Modern hyper-humanists prefer a universe governed by pure chance–that is to say, not governed at all. If there’s no God–they so want there to be no God–that leaves a power vacuum which they, The Smartest People In The World, can fill. But of course they can’t do that if they’re merely creatures subject to an all-powerful, all-knowing, all-righteous Creator.

Today’s global elites and Big Tech oligarchs have power, surely more power than is good for them; and in their own eyes they’re already fantastically wise and always growing wiser, and as righteous as it’s possible to be. They’ve already qualified for godhood–so why aren’t we bowing down to them? Ungrateful peasants!

Once they learn how to download themselves into computers, these big cheeses will be functionally immortal, barring tiny, unforeseen computer glitches. Nebuchadnezzar never had it so good, even though the normal salutation was “O king, live forever!” We are at liberty to see some insincerity in that.

Reject God, and to what end does that take us?

Think about it.

Daniel’s Offense

Daniel Chapter. 5 The Writing on the Wall ( You definitely need to read it)  | Bible art, Bible pictures, Bible illustrations

Thy Kingdom Come: Studies in Daniel and Revelation by R.J. Rushdoony–I wasn’t ready for this book when I first read it almost 20 years ago; but much water has flowed under the bridge since then, and I think I’m less unready now.

Check out Reputable Bible Scholars Inc. on Daniel–they so want this not to be true! So they insist it isn’t. Exiled Jewish priests made it all up, hundreds of years after the events Daniel supposedly prophesied.

This is what Rushdoony called “the offense of Daniel.” Daniel offends modern, humanistic sensibilities. Rushdoony divides the great offense into four elements:

*”It manifests in unavoidable terms the biblical concept of God.” A God-centered universe, in which man is a created being subject to his Creator, really cheeses off the Bible Scholars. They want to be the center of the universe. With tenure.

*It’s prophecy. Modernism totally rules out prophesy from the get-go. If it’s prophetic, it can’t be true. And then they all run out and prophecy about Climbit Change.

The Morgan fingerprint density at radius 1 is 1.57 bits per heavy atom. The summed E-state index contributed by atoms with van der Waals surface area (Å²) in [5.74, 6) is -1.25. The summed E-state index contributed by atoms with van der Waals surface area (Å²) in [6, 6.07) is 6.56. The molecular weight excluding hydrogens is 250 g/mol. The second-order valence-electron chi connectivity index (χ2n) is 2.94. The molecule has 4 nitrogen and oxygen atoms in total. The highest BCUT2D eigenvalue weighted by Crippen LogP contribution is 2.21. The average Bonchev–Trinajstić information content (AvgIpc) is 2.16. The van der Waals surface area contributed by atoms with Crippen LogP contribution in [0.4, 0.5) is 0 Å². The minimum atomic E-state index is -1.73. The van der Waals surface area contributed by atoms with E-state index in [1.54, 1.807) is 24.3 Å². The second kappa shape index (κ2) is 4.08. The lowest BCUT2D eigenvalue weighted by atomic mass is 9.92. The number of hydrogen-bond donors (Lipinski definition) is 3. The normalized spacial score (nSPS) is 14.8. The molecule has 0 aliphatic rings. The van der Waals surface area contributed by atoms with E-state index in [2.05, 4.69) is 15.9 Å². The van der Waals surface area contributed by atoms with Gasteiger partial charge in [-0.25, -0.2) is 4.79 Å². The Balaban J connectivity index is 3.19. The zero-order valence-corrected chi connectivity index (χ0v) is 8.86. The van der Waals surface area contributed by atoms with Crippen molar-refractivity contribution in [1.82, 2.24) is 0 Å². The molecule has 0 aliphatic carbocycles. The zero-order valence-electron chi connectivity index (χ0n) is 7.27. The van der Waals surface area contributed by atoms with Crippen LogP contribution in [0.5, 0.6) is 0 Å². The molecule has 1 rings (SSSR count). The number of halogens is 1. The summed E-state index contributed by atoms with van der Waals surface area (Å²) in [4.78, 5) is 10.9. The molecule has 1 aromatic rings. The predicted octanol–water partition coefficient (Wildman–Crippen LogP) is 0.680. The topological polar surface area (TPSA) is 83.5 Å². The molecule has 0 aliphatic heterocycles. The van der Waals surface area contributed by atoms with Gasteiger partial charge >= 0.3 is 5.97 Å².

*It has miracles in it. Again, something the scholars rule out: no miracles allowed. This from the same people who believe socialism will really work, just give it a chance.

*It’s offensive because it teaches that God controls history. We don’t want to hear that! We want government control of history! Mandates! Blah-blah.

I’m expecting Thy Kingdom Come to give me insights into Daniel and Revelation, and into today’s events. Why is our culture deteriorating so rapidly, and in such bizarre form? What can we do about it?

There’s understanding available, to be harvested by study, prayer, and exchange of ideas.

Just stay away from Scholars.

Study Along with Me

I’ve been trying, really trying, to understand the insanity our country and the world are living through, these days. So far, it eludes me.

Lately I’d been wondering if it was time I revisited some of the books by R.J. Rushdoony that I read when I first joined the Chalcedon Foundation, going on 20 years ago (longest job I’ve ever had!); and that thought jelled yesterday when my daily Bible reading brought me to Daniel 10. At about the same time, “Unknowable” made a thought-provoking comment about an incident in that same chapter, verses 9-14: the angel’s struggle with a spiritual “prince of Persia.”

I want to know more. Some instinct is telling me that this has become a key Bible chapter for understanding the realities of our own time, here and now.

I know I’ll find insights in Rushdoony’s Thy Kingdom Come: Studies in Daniel and Revelation. I have to make time to re-read it.  Revelation echoes the Old Testament prophets–Daniel, Ezekiel, and Isaiah, to name just three.

I hope some of you will decide to study along with me and share your insights here.

Is there a spiritual realm that impinges on our world and can make its effects felt in it? Are those worlds less radically separated than we thought? After all, God inhabits both of them. Are the events described in the prophecies already taking place? What do we need to know from the Bible to make this present point in history intelligible–and navigable–to us?

I think of it as providing guidance for my prayers.